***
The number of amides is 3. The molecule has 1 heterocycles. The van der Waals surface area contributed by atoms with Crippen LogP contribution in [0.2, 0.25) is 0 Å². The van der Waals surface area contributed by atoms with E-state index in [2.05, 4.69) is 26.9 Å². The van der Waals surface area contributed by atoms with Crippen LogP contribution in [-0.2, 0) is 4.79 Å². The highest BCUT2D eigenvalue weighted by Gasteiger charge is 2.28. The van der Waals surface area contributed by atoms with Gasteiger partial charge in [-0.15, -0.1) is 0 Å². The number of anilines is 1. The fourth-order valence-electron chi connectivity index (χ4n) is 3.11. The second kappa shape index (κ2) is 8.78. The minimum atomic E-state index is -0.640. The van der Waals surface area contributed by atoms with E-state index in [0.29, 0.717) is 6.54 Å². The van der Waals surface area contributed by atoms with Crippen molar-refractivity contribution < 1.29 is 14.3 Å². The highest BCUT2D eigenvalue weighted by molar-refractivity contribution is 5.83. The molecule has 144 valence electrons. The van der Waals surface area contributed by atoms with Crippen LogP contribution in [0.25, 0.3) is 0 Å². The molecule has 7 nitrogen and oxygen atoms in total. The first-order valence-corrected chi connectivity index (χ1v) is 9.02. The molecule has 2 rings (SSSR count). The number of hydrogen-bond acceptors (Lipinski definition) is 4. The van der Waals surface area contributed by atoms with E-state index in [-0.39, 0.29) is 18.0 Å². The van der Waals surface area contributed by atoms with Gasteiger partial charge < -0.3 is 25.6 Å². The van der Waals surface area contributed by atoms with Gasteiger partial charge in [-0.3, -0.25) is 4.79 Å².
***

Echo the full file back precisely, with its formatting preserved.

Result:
The number of amides is 3. The molecule has 1 heterocycles. The van der Waals surface area contributed by atoms with Crippen LogP contribution in [0.2, 0.25) is 0 Å². The van der Waals surface area contributed by atoms with E-state index in [2.05, 4.69) is 26.9 Å². The van der Waals surface area contributed by atoms with Crippen LogP contribution in [-0.2, 0) is 4.79 Å². The highest BCUT2D eigenvalue weighted by Gasteiger charge is 2.28. The van der Waals surface area contributed by atoms with Gasteiger partial charge in [-0.15, -0.1) is 0 Å². The number of anilines is 1. The fourth-order valence-electron chi connectivity index (χ4n) is 3.11. The second kappa shape index (κ2) is 8.78. The minimum atomic E-state index is -0.640. The van der Waals surface area contributed by atoms with E-state index in [0.29, 0.717) is 6.54 Å². The van der Waals surface area contributed by atoms with Crippen molar-refractivity contribution < 1.29 is 14.3 Å². The highest BCUT2D eigenvalue weighted by molar-refractivity contribution is 5.83. The molecule has 144 valence electrons. The van der Waals surface area contributed by atoms with Crippen LogP contribution in [0.25, 0.3) is 0 Å². The molecule has 7 nitrogen and oxygen atoms in total. The first-order valence-corrected chi connectivity index (χ1v) is 9.02. The molecule has 2 rings (SSSR count). The number of hydrogen-bond acceptors (Lipinski definition) is 4. The van der Waals surface area contributed by atoms with E-state index in [-0.39, 0.29) is 18.0 Å². The van der Waals surface area contributed by atoms with Gasteiger partial charge < -0.3 is 25.6 Å². The van der Waals surface area contributed by atoms with Gasteiger partial charge in [-0.3, -0.25) is 4.79 Å².